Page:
Pauline Hickcox Bayless, age 99, passed away peacefully on Friday, April 24, 2015. She was born in the mining town of Dawson, New Mexico on April 9, 1916 to Betsey Hall Hickcox and Charles Buchanan (Chas) Hickcox. Her family moved to the new copper mining town of Inspiration, Arizona in 1920 as Chas accepted the position of manager of the company store, Warrior Cooperative Mercantile. Pauline attended Benjamin Franklin School in Inspiration and Miami High School, graduating in 1933. She went on to the University of Arizona, a rare occurrence for a young woman in those days. On her first day on campus, Pauline enjoyed her first cigarette. Pauline pledged Gamma Phi Beta sorority and cherished her membership and sorority sisters throughout her life. There are many pictures of Gamma Phi road trips to Nogales, Vancouver, San Francisco and other interesting places. One day on a visit to the University Library, she saw her brother, Charles, who introduced her to one of his Phi Gamma Delta fraternity brothers, Bob Bayless. They courted but she graduated before Bob and moved to Scottsdale where she taught history at Scottsdale High School. She sponsored the first dance at the school and made sure that all the students enjoyed their high school years. She stayed in contact with these students for the rest of her life. In fact, some of them were fellow residents with her at the Terraces. Pauline and Bob married in Miami, Arizona in 1940 during World War II. Pauline had to quit her job at Scottsdale High since jobs were scarce and married women had to give their positions to others. In 1941, against their families’ advice, the young couple founded Valley Sheet Metal Company and introduced air conditioning to the Valley of the Sun. They complained about the growth of Arizona, but they were the ones primarily responsible. Pauline and Bob were married for 70 years. Upon hearing of Pauline’s death, one person noted “Phoenix would not be Phoenix without Pauline Bayless.” She settled in a very small city with few amenities, but she went to work to correct that. She was instrumental in the development of St. Joseph’s Hospital and helped found the Women’s Auxiliary. Although she was an officer in the organization, her favorite task was wheeling the library cart from room to room and sharing books and conversation with the patients. She was the Treasurer of the Arizona Chapter of the American Cancer Society for many years. She raised a great deal of money and, in 1965, she welcomed Gregory Peck to Arizona to participate in the Cancer Ball fundraising. She was active in the early days of the Phoenix Art Museum and was particularly interested in the creation of the Costume Institute. Always a committed Roman Catholic, she was involved in many fundraising efforts for St. Francis Xavier parish, Xavier College Preparatory and Brophy College Preparatory. There is a scholarship in her name at Xavier. Anything involving the University of Arizona Wildcats was a passion. She was a member of the President’s Club and served on the Alumni Association Board to name a few. Don’t get her started on a UA vs. ASU game. Pauline became a Republican when her friend, Barry Goldwater, ran for President. She served as a Republican precinct committeeman for more than 30 years. Pauline was social to a fault; she was always the last person to leave any gathering because she was so busy talking. Her husband could often be heard saying “Goodbye, Pauline” and then waiting in the car. Whenever Pauline had a conversation with anyone, anywhere in the world, she would always find a connection and often mutual friends and acquaintances or even relatives. Pauline and Bob traveled the world, visiting more than 60 countries. Their motto, “One by Air, One by Car,” took them as some of the earliest travelers to Vietnam, China, the Arctic Circle and the Alcan Highway. They traveled by Volkswagen or motor home from Arizona to Nova Scotia, to Panama, to the Baja Peninsula, and all parts of Mexico, etc. Pauline preferred the jets, while Bob liked to drive, thus the compromise. Pauline is survived by her brother, J. Cole Hickcox, and her four children, Robert L. Bayless III (Nancy), Betsey Bayless, Kaki Bayless Rowland and Polly Bayless Fitz-Gerald (Mike). She is also survived by six grandchildren, Bill Bayless (Liz), Jim Bayless (Katie), Rita Becker (Richard), Chris Rowland (Julie), Matthew Fitz-Gerald (Valerie), and Mackenzie Fitz-Gerald, eight great-grandchildren, and many nieces and nephews. She was preceded in death by her husband, Robert Lee Bayless, Jr., parents, Betsey and Chas Hickcox; her brother, Charles Buchanan Hickcox, Jr.; and her grandson, Robert Lee Bayless IV. A funeral mass will be said in her honor on Tuesday, May 5, 2015 at 10:00 am at St. Francis Xavier Church, 4715 N. Central Avenue, Phoenix, Arizona. Memorial contributions may be made to the Bayless Scholarship at the Xavier Foundation, 4710 N. 5th Street, Phoenix, AZ 85012 or the University of Arizona Foundation Bayless Memorial Fund, PO Box 210109, Tucson, AZ 85721. The family would like to thank the staff at the Terraces and Hospice of the Valley. Vaya con Dios, Pauline, and Bear Down, Arizona.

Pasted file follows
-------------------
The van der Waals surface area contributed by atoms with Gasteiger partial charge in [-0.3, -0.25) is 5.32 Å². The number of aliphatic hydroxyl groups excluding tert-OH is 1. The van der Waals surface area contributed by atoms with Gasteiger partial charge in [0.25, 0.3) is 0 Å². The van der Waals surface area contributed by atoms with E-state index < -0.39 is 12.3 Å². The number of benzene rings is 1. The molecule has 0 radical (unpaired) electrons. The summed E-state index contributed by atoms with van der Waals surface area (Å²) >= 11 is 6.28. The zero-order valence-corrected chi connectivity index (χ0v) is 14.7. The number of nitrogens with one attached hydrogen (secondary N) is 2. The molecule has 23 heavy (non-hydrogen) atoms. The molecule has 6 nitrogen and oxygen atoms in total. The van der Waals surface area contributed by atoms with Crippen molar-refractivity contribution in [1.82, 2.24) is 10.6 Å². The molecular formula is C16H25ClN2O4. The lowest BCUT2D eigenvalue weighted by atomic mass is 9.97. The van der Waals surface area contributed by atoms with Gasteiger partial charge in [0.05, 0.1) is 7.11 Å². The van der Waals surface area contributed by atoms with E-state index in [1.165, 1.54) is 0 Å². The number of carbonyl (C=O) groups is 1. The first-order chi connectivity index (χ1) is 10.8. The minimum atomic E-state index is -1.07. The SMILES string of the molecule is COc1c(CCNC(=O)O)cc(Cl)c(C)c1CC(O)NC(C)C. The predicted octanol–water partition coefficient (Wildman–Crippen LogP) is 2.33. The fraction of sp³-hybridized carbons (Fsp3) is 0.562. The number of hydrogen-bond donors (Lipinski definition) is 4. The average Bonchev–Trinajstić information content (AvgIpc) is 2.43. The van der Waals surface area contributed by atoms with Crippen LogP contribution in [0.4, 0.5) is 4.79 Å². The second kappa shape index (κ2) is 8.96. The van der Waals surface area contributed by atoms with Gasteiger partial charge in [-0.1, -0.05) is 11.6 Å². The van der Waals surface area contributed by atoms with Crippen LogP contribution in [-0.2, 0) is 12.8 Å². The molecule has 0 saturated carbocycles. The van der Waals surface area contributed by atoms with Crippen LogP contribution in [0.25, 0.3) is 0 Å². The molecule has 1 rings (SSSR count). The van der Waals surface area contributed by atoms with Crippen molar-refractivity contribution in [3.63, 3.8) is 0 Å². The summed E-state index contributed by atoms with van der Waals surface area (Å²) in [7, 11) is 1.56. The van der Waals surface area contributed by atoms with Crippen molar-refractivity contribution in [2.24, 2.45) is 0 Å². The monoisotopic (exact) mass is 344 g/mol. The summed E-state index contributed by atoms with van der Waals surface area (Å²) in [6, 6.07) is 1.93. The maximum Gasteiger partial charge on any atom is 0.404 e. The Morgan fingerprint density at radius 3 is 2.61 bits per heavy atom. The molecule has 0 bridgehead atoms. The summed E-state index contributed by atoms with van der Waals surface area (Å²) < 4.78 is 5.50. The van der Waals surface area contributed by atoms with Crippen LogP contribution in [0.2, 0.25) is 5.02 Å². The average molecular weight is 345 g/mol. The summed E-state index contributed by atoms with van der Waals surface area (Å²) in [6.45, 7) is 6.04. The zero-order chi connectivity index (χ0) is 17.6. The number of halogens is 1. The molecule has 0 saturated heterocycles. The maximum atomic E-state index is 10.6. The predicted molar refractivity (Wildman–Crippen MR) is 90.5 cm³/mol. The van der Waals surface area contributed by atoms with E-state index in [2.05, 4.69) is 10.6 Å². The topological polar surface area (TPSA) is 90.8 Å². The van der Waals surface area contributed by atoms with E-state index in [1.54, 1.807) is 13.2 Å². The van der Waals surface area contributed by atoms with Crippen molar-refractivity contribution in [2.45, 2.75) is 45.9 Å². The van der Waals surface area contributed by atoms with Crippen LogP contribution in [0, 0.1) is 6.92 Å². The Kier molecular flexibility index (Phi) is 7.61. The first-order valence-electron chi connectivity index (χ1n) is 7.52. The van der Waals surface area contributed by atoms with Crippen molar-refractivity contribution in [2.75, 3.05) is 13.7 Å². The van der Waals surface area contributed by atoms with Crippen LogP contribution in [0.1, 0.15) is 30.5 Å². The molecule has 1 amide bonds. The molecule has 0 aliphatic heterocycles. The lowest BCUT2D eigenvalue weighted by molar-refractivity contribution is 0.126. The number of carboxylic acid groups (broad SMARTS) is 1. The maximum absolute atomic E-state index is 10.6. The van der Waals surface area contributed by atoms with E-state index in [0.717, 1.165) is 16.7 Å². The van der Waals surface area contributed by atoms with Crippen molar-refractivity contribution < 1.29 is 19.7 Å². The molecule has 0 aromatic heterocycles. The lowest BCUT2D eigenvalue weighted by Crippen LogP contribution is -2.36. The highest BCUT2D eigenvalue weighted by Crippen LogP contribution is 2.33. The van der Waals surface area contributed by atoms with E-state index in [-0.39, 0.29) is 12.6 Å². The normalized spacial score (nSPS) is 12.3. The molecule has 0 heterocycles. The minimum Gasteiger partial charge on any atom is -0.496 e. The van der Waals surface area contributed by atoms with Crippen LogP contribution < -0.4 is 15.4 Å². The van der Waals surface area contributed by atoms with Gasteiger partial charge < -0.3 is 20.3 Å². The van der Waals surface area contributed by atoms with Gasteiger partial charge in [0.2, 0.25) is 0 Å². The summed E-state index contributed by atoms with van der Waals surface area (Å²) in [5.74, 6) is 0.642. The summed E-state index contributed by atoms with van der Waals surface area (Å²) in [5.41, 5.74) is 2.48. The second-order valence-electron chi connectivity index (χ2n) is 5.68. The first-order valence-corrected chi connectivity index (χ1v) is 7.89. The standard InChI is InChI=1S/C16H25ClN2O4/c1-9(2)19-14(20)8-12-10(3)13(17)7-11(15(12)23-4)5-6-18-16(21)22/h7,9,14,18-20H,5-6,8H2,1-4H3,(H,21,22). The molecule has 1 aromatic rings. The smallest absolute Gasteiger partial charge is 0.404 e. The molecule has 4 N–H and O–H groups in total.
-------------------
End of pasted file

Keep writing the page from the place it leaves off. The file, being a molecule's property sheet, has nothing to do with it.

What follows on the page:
Pauline was certainly a renaissance woman, how lucky all of us were to have known her. She gave us rides to St Francis, let us destroy the family room putting on plays, and we had many a Sunday night dinner together. Pauline always had time, or made time, for all the children that walked through the garage door. I send my prayers to all the Bayless Family.
Many blessings on these days of mourning. I have a friend who is Catholic and I will have her light a candle in memory of Pauline. Love, Hilary
Karen and David Groseclose
When we think of Pauline, we remember a strong lady who always made you feel welcome and in the moment.
She affected many lives and has left a memorable legacy for her children.
We were blessed to know both Pauline and Bob and respected them for their efforts in the community.
You will be missed.
Karen and David Groseclose